“I know that girl,” I finally said, still a little dumbstruck. I then shook myself out of my daze, hurriedly dragged my friends off to the side, and explained that the hostess at the sushi restaurant — the 20-something blonde with the pixie-cut and the tattoo around her bellybutton, visible because of the halter top she was wearing — had done porn for an amateur website run out of South Florida. (They didn’t bother asking how I knew this; they know me.) While my friend’s girlfriend tried to get me to approach the hostess and bring up her possibly-secret identity, probably for no other reason than the group’s entertainment, I shot it down in a hurry. Yeah, I was in a bit of a state of ecstatic shock — the kind that I suppose can only come from actually being face-to-face with someone who has no idea that you were their voyeur at one point — but the last thing I wanted to do was publicly embarrass someone who’d done nothing wrong objectively but still may have done something she regretted. Sure, I watched porn, but I was still kind of a gentleman — I wasn’t going to be a dick to this girl. The fact that she’d had sex on camera, on the internet, didn’t give me carte blanche to hassle her or potentially get her fired from her job.
So I said nothing. We had dinner. I admit that I watched her for a bit out of the corner of my eye. We all went home. Please try to contain yourself and refrain from asking the obvious question about what I did when I got back to my place.
I’ve been thinking about this little chance encounter quite a bit lately, given the trouble that Melissa King is going through. In case you’ve wisely unplugged yourself from the internet over the past week or so, King is the 18-year-old beauty queen who was forced to resign as Miss Delaware Teen USA when it was revealed that she’d done a sex scene for an internet site that specializes in amateur porn. At first, King denied that the girl in the scene was her, but on Monday the production company behind the site released another clip that must’ve knocked the wind out of a regret-filled King: It showed her reading a legal release stating that she was Melissa King and that she wasn’t under the influence of drugs or alcohol and was making the decision to do porn of her own free will. In other words, it pretty much confirmed what many already knew. The girl on the internet was definitely her.
There are all kinds of facets to this story and a thousand questions raised by it about who we are as a culture, how the internet and social media feeds our need for personal celebrity, and what the mistakes of youth mean when proof of them is now as far away as your computer and can last forever.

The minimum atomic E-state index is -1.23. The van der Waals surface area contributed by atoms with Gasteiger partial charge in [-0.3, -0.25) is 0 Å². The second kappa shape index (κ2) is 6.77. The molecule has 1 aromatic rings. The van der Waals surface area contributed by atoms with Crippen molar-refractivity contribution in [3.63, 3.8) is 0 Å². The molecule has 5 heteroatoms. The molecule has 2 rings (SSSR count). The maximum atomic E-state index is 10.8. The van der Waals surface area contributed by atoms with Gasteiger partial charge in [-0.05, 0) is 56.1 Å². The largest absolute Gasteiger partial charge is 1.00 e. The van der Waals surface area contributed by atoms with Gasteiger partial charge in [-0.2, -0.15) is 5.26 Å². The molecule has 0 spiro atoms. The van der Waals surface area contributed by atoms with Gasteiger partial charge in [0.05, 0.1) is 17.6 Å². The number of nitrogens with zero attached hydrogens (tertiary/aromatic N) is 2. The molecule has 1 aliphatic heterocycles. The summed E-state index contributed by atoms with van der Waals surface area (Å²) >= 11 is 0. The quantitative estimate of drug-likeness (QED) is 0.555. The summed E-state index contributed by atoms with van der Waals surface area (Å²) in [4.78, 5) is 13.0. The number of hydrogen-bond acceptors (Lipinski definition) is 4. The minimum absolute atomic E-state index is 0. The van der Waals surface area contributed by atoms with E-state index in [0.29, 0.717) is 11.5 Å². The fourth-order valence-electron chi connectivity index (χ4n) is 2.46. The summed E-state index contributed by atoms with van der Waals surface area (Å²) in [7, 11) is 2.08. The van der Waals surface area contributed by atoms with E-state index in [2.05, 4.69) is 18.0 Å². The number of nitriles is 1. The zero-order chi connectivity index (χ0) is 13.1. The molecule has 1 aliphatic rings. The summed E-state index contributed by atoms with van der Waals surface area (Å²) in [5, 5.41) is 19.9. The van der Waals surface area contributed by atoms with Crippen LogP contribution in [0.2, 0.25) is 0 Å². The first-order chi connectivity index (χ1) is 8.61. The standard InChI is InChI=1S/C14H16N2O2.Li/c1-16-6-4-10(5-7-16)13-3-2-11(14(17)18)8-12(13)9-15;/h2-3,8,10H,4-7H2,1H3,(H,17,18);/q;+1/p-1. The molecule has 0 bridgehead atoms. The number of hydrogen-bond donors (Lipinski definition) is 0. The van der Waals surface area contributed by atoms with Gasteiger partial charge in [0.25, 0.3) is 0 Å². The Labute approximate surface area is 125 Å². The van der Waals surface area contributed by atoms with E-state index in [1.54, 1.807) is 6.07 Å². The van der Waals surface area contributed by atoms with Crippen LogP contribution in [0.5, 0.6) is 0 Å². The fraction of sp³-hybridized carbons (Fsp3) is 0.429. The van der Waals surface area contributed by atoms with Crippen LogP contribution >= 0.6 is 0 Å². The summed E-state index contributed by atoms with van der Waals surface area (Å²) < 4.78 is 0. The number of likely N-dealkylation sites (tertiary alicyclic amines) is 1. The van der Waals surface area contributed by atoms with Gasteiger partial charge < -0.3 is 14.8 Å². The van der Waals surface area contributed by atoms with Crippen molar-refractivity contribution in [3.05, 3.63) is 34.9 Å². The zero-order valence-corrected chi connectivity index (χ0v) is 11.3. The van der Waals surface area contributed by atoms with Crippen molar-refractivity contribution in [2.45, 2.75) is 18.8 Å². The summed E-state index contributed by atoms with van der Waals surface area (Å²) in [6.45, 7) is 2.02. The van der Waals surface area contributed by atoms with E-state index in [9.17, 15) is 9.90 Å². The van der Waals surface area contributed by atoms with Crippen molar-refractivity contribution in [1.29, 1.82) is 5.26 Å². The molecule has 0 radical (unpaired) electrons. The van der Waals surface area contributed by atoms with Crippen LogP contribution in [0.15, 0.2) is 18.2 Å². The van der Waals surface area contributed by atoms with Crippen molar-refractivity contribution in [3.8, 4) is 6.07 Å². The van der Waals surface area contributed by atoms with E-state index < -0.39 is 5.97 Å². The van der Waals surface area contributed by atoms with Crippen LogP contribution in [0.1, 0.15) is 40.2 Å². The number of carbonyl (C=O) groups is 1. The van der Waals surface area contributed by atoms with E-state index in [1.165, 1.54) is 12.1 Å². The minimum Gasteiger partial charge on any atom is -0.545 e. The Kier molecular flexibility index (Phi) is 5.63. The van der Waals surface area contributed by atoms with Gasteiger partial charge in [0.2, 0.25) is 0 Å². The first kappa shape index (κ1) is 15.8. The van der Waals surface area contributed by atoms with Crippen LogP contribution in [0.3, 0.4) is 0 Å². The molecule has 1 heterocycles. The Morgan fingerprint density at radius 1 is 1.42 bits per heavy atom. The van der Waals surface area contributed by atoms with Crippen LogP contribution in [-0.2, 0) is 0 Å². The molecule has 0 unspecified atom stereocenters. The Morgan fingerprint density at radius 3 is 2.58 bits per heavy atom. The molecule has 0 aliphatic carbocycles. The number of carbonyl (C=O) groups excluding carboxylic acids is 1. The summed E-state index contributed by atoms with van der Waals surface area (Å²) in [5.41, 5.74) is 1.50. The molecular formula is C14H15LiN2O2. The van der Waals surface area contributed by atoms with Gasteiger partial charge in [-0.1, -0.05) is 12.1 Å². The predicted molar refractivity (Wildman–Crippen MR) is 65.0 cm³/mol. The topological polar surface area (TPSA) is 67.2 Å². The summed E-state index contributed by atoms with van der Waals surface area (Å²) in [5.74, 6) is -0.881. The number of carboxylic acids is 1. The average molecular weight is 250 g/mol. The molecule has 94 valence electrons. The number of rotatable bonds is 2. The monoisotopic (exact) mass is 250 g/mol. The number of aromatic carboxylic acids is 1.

Melissa King shot her porn scene — which, despite being all smiles for, she admits on-cam was done mostly for the money — then probably figured she’d just get on with her life. The life she’d planned on having before she decided to have sex on the internet, basically dropping a landmine into her world that might remain hidden or might very well be stepped on at some point, blowing everything sky-high. It’s almost impossible to imagine that as her career in the pageant circuit began to flourish and her dreams began to come true there wasn’t always that pit in her stomach, the one that knew it could all end in a second, and, ironically, the more legitimately famous she became the stronger the possibility that her past indiscretion would be dug up and dragged through the streets for all to see. It’s a pretty fair bet that, regardless of my surprise encounter at the Lauderdale sushi restaurant, the more anonymous you are in your daily existence, the better the chances you can get away with something like doing porn or having it in your past somewhere. Yes, it can still cause a hell of a headache even for the average person, but when you’re not in the spotlight — particularly for being attractive — there’s a much better chance people won’t go looking for it.
I feel bad for King, I really do. She’s basically just a kid who did something I guarantee she now regrets completely (and may have regretted long before this). Her life as she had hoped it would be is pretty much in shambles at the moment, but internet fame is a double-edged sword and not necessarily in a bad way. The feeding frenzy mentality that turns someone into the subject of instantaneous media fascination and public gawking leaves the herd constantly craving fresh meat to feed on. Disgrace only lasts for so long in our media culture these days. People move on to something else in a heartbeat and generally forget what had occupied them just a couple of weeks previously; there will be other salacious stories to latch onto and new Melissa Kings to heap judgment on in no time. This girl’s life will go on, maybe not the way she had originally planned, but if she stays strong, keeps her wits about her and just barrels through this mess, she’ll come out the other side just fine and probably a little wiser.